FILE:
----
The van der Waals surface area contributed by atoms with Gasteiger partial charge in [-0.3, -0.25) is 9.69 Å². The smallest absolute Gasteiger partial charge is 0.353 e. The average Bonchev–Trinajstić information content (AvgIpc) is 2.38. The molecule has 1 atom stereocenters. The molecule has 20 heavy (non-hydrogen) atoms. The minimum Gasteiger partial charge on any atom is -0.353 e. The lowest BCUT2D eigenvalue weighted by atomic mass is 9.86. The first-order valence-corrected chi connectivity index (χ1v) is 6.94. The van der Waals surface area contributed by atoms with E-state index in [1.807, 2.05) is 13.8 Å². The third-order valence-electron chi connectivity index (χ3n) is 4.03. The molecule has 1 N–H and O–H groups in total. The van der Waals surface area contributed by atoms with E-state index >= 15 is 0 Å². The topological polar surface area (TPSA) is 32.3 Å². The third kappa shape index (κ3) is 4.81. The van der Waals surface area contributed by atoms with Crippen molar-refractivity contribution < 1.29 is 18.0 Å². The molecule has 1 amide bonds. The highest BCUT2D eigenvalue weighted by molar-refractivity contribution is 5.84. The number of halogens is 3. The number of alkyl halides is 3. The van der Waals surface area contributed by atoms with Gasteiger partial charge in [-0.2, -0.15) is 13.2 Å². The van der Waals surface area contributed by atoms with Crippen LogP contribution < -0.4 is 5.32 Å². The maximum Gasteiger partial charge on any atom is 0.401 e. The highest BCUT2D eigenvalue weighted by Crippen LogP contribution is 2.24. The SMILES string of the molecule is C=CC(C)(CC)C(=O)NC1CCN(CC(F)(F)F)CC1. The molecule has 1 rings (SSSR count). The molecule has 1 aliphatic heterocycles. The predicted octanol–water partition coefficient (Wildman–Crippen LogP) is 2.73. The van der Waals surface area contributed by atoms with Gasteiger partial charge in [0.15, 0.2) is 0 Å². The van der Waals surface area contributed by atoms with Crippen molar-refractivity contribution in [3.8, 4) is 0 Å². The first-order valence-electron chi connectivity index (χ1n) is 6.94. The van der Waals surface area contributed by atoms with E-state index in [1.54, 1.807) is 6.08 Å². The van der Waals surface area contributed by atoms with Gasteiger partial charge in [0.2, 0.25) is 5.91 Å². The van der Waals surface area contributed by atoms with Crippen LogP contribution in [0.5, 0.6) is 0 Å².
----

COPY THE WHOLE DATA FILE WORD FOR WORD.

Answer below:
The van der Waals surface area contributed by atoms with Gasteiger partial charge in [-0.3, -0.25) is 9.69 Å². The smallest absolute Gasteiger partial charge is 0.353 e. The average Bonchev–Trinajstić information content (AvgIpc) is 2.38. The molecule has 1 atom stereocenters. The molecule has 20 heavy (non-hydrogen) atoms. The minimum Gasteiger partial charge on any atom is -0.353 e. The lowest BCUT2D eigenvalue weighted by atomic mass is 9.86. The first-order valence-corrected chi connectivity index (χ1v) is 6.94. The van der Waals surface area contributed by atoms with E-state index in [1.807, 2.05) is 13.8 Å². The third-order valence-electron chi connectivity index (χ3n) is 4.03. The molecule has 1 N–H and O–H groups in total. The van der Waals surface area contributed by atoms with E-state index >= 15 is 0 Å². The topological polar surface area (TPSA) is 32.3 Å². The third kappa shape index (κ3) is 4.81. The van der Waals surface area contributed by atoms with Crippen molar-refractivity contribution < 1.29 is 18.0 Å². The molecule has 1 amide bonds. The highest BCUT2D eigenvalue weighted by molar-refractivity contribution is 5.84. The number of halogens is 3. The number of alkyl halides is 3. The van der Waals surface area contributed by atoms with Gasteiger partial charge in [-0.2, -0.15) is 13.2 Å². The van der Waals surface area contributed by atoms with Crippen LogP contribution < -0.4 is 5.32 Å². The maximum Gasteiger partial charge on any atom is 0.401 e. The highest BCUT2D eigenvalue weighted by Crippen LogP contribution is 2.24. The SMILES string of the molecule is C=CC(C)(CC)C(=O)NC1CCN(CC(F)(F)F)CC1. The molecule has 1 rings (SSSR count). The molecule has 1 aliphatic heterocycles. The predicted octanol–water partition coefficient (Wildman–Crippen LogP) is 2.73. The van der Waals surface area contributed by atoms with Gasteiger partial charge in [0.15, 0.2) is 0 Å². The van der Waals surface area contributed by atoms with Crippen molar-refractivity contribution in [3.8, 4) is 0 Å². The first-order valence-electron chi connectivity index (χ1n) is 6.94. The van der Waals surface area contributed by atoms with E-state index in [1.54, 1.807) is 6.08 Å². The van der Waals surface area contributed by atoms with Gasteiger partial charge in [0.2, 0.25) is 5.91 Å². The van der Waals surface area contributed by atoms with Crippen LogP contribution in [0.5, 0.6) is 0 Å².